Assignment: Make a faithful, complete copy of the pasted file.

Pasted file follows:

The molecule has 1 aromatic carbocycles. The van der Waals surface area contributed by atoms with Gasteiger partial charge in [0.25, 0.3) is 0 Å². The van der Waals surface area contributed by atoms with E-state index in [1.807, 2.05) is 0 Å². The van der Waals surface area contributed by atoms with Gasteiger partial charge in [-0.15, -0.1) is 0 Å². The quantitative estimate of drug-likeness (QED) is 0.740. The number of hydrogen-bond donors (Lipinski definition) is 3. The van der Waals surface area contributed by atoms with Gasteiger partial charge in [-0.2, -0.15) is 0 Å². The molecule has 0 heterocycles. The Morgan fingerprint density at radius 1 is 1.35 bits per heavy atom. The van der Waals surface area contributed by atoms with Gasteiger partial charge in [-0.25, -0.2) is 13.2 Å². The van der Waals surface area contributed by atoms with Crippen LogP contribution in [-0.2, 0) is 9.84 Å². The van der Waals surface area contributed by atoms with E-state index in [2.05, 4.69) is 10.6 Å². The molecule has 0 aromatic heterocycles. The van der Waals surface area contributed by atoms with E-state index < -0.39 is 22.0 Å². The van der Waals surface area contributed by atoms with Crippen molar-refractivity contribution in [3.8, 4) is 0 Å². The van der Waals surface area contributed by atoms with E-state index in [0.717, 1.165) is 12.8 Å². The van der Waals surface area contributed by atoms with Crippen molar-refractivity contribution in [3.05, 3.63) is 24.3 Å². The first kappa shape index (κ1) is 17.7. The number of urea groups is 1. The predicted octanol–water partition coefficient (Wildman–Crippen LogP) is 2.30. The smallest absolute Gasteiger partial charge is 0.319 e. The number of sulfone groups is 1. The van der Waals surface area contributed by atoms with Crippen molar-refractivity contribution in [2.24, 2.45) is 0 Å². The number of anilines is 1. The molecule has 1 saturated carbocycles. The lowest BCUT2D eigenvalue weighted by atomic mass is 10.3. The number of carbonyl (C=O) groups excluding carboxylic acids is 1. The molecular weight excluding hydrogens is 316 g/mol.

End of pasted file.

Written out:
The molecule has 1 aromatic carbocycles. The van der Waals surface area contributed by atoms with Gasteiger partial charge in [0.25, 0.3) is 0 Å². The van der Waals surface area contributed by atoms with E-state index in [1.807, 2.05) is 0 Å². The van der Waals surface area contributed by atoms with Gasteiger partial charge in [-0.15, -0.1) is 0 Å². The quantitative estimate of drug-likeness (QED) is 0.740. The number of hydrogen-bond donors (Lipinski definition) is 3. The van der Waals surface area contributed by atoms with Gasteiger partial charge in [-0.2, -0.15) is 0 Å². The molecule has 0 heterocycles. The Morgan fingerprint density at radius 1 is 1.35 bits per heavy atom. The van der Waals surface area contributed by atoms with Gasteiger partial charge in [-0.25, -0.2) is 13.2 Å². The van der Waals surface area contributed by atoms with Crippen LogP contribution in [-0.2, 0) is 9.84 Å². The van der Waals surface area contributed by atoms with E-state index in [2.05, 4.69) is 10.6 Å². The molecule has 0 aromatic heterocycles. The van der Waals surface area contributed by atoms with E-state index < -0.39 is 22.0 Å². The van der Waals surface area contributed by atoms with Crippen molar-refractivity contribution in [3.8, 4) is 0 Å². The van der Waals surface area contributed by atoms with E-state index in [0.717, 1.165) is 12.8 Å². The van der Waals surface area contributed by atoms with Crippen molar-refractivity contribution in [3.05, 3.63) is 24.3 Å². The first kappa shape index (κ1) is 17.7. The number of urea groups is 1. The predicted octanol–water partition coefficient (Wildman–Crippen LogP) is 2.30. The smallest absolute Gasteiger partial charge is 0.319 e. The number of sulfone groups is 1. The van der Waals surface area contributed by atoms with Crippen molar-refractivity contribution in [2.24, 2.45) is 0 Å². The number of anilines is 1. The molecule has 1 saturated carbocycles. The lowest BCUT2D eigenvalue weighted by atomic mass is 10.3. The number of carbonyl (C=O) groups excluding carboxylic acids is 1. The molecular weight excluding hydrogens is 316 g/mol.